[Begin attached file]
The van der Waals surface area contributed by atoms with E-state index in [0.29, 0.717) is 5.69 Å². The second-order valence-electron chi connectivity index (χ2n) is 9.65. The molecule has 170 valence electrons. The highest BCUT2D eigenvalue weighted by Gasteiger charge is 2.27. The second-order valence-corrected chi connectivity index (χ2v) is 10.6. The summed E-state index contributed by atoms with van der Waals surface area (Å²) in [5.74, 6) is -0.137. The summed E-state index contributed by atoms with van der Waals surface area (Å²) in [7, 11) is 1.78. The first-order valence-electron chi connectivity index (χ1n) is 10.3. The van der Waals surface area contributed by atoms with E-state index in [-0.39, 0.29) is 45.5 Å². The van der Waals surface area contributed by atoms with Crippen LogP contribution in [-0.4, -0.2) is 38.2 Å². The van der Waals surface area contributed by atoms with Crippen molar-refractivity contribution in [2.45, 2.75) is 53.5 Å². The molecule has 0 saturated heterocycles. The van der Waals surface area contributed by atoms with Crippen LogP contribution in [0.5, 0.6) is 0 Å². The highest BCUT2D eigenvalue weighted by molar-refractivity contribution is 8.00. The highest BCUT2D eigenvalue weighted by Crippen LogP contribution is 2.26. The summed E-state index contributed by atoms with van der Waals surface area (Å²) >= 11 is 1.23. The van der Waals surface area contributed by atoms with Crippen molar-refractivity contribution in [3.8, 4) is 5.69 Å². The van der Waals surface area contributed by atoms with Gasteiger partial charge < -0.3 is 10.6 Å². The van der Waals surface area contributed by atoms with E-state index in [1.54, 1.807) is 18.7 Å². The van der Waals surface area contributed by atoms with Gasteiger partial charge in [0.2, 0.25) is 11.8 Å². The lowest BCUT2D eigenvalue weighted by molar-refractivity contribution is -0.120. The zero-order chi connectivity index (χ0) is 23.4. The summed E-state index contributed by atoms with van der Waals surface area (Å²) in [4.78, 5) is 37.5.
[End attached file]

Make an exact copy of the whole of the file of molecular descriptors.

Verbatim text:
The van der Waals surface area contributed by atoms with E-state index in [0.29, 0.717) is 5.69 Å². The second-order valence-electron chi connectivity index (χ2n) is 9.65. The molecule has 170 valence electrons. The highest BCUT2D eigenvalue weighted by Gasteiger charge is 2.27. The second-order valence-corrected chi connectivity index (χ2v) is 10.6. The summed E-state index contributed by atoms with van der Waals surface area (Å²) in [5.74, 6) is -0.137. The summed E-state index contributed by atoms with van der Waals surface area (Å²) in [7, 11) is 1.78. The first-order valence-electron chi connectivity index (χ1n) is 10.3. The van der Waals surface area contributed by atoms with E-state index in [-0.39, 0.29) is 45.5 Å². The van der Waals surface area contributed by atoms with Crippen LogP contribution in [-0.4, -0.2) is 38.2 Å². The van der Waals surface area contributed by atoms with Crippen molar-refractivity contribution in [2.45, 2.75) is 53.5 Å². The molecule has 0 saturated heterocycles. The van der Waals surface area contributed by atoms with Crippen LogP contribution in [0.5, 0.6) is 0 Å². The highest BCUT2D eigenvalue weighted by molar-refractivity contribution is 8.00. The highest BCUT2D eigenvalue weighted by Crippen LogP contribution is 2.26. The summed E-state index contributed by atoms with van der Waals surface area (Å²) >= 11 is 1.23. The van der Waals surface area contributed by atoms with Crippen molar-refractivity contribution in [3.8, 4) is 5.69 Å². The van der Waals surface area contributed by atoms with Gasteiger partial charge < -0.3 is 10.6 Å². The van der Waals surface area contributed by atoms with E-state index in [1.54, 1.807) is 18.7 Å². The van der Waals surface area contributed by atoms with Gasteiger partial charge in [0.2, 0.25) is 11.8 Å². The lowest BCUT2D eigenvalue weighted by molar-refractivity contribution is -0.120. The zero-order chi connectivity index (χ0) is 23.4. The summed E-state index contributed by atoms with van der Waals surface area (Å²) in [4.78, 5) is 37.5.